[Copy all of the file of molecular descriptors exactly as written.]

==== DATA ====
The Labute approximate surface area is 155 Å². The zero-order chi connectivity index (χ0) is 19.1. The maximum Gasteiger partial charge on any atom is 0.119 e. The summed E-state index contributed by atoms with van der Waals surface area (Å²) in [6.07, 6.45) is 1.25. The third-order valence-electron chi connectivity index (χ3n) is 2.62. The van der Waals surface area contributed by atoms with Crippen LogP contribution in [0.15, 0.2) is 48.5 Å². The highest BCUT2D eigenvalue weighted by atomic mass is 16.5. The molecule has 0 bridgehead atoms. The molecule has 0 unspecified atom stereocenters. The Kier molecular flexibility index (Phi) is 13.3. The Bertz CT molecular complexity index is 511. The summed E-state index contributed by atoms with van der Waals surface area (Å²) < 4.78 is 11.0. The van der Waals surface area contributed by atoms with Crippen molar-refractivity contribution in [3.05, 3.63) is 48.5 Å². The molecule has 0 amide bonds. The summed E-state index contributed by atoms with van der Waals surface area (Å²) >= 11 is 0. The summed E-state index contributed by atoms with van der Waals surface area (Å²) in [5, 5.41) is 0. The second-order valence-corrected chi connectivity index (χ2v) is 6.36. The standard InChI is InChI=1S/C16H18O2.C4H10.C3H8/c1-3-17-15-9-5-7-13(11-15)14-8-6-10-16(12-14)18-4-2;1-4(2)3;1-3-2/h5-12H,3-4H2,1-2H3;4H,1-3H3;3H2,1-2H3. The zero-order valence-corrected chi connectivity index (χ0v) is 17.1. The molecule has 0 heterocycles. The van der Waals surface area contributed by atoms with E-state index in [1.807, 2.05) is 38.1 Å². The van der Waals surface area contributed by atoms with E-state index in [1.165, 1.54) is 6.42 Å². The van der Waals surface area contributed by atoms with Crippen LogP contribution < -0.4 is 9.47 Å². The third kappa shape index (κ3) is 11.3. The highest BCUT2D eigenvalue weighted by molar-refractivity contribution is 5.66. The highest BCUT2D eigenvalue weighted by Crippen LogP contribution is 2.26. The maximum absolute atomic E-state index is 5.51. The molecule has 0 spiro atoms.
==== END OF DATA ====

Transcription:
The Labute approximate surface area is 155 Å². The zero-order chi connectivity index (χ0) is 19.1. The maximum Gasteiger partial charge on any atom is 0.119 e. The summed E-state index contributed by atoms with van der Waals surface area (Å²) in [6.07, 6.45) is 1.25. The third-order valence-electron chi connectivity index (χ3n) is 2.62. The van der Waals surface area contributed by atoms with Crippen LogP contribution in [0.15, 0.2) is 48.5 Å². The highest BCUT2D eigenvalue weighted by atomic mass is 16.5. The molecule has 0 bridgehead atoms. The molecule has 0 unspecified atom stereocenters. The Kier molecular flexibility index (Phi) is 13.3. The Bertz CT molecular complexity index is 511. The summed E-state index contributed by atoms with van der Waals surface area (Å²) < 4.78 is 11.0. The van der Waals surface area contributed by atoms with Crippen molar-refractivity contribution in [3.05, 3.63) is 48.5 Å². The molecule has 0 amide bonds. The summed E-state index contributed by atoms with van der Waals surface area (Å²) >= 11 is 0. The summed E-state index contributed by atoms with van der Waals surface area (Å²) in [5, 5.41) is 0. The second-order valence-corrected chi connectivity index (χ2v) is 6.36. The standard InChI is InChI=1S/C16H18O2.C4H10.C3H8/c1-3-17-15-9-5-7-13(11-15)14-8-6-10-16(12-14)18-4-2;1-4(2)3;1-3-2/h5-12H,3-4H2,1-2H3;4H,1-3H3;3H2,1-2H3. The zero-order valence-corrected chi connectivity index (χ0v) is 17.1. The molecule has 0 heterocycles. The van der Waals surface area contributed by atoms with E-state index in [1.807, 2.05) is 38.1 Å². The van der Waals surface area contributed by atoms with E-state index in [1.165, 1.54) is 6.42 Å². The van der Waals surface area contributed by atoms with Crippen LogP contribution < -0.4 is 9.47 Å². The third kappa shape index (κ3) is 11.3. The highest BCUT2D eigenvalue weighted by molar-refractivity contribution is 5.66. The highest BCUT2D eigenvalue weighted by Crippen LogP contribution is 2.26. The maximum absolute atomic E-state index is 5.51. The molecule has 0 spiro atoms.